Amateur Radio

Amateur radio is sometimes called ham radio is the use of several designated radio frequency bands for wireless experimentation and emergency communication. The term "amateur" is used to differentiate it from commercial broadcasting or professional two-way radio services. Governments regulate and issue individual stations licenses with an identifying call sign. My call sign is G8VHB.
QSL Card
Prospective amateur operators are tested for their understanding of key concepts in electronics and radio regulations. Radio amateurs use a variety of voice, text, image, and data communications modes and have access to frequency allocations throughout the RF spectrum to enable communication across a city, region, country, continent, the world, or even into space.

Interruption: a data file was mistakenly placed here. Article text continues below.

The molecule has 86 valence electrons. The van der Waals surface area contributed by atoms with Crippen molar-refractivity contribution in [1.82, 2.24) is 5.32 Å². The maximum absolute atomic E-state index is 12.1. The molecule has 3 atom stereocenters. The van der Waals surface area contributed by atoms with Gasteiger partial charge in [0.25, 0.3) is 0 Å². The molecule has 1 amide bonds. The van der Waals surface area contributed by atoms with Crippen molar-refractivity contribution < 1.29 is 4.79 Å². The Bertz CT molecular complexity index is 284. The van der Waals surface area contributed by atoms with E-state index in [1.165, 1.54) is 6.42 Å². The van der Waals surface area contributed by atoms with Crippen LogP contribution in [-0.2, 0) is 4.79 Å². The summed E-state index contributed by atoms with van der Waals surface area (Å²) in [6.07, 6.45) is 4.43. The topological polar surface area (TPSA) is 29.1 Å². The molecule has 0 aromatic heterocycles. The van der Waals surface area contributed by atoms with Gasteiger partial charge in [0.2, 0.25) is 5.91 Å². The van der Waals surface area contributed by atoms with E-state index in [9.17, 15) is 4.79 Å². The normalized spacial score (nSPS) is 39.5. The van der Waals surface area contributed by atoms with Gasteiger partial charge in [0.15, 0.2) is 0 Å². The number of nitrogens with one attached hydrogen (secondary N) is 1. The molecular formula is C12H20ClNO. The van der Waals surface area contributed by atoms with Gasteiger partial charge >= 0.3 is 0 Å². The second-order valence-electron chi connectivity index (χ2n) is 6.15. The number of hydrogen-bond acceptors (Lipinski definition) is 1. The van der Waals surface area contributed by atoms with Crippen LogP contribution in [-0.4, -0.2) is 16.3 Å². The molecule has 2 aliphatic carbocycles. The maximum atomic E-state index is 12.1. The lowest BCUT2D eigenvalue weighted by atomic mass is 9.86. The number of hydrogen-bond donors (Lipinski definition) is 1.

We also ride motorcycles
According to an estimate made in 2011 two million people throughout the world are regularly involved with amateur radio. About 830,000 amateur radio stations are located in north and south America. Followed by South and East Asia and the Pacific Ocean with about 750,000 stations. A significantly smaller number, about 400,000, are located in Europe the Middle East and Africa.

Operations from foreign countries include:
5B/G8VHB, Cyprus.
OK/G8VHB, Prague, Czech Republic.
4X/G8VHB, Eliat, Israel.
EA8/G8VHB, Canary Islands.
W2/G8VHB, Maine, United States.
SV1/G8VHB, Greece mainland.
SV8/G8VHB, Santorini Island.
SV9/G8VHB, Create Island.
HV/G8VHB, Vatican City.
I0/G8VHB, Rome, Italy.
F/G8VHB, Carcassone, France.

The amount of output power an amateur radio licensee may legally use varies from country to country. Although allowable power levels are moderate by commercial standards, they are sufficient to enable global communication. I am active from time to time on 1.8, 3.5, 7, 14, 18, 21, 24, 28, 50, 144, 432 Mhz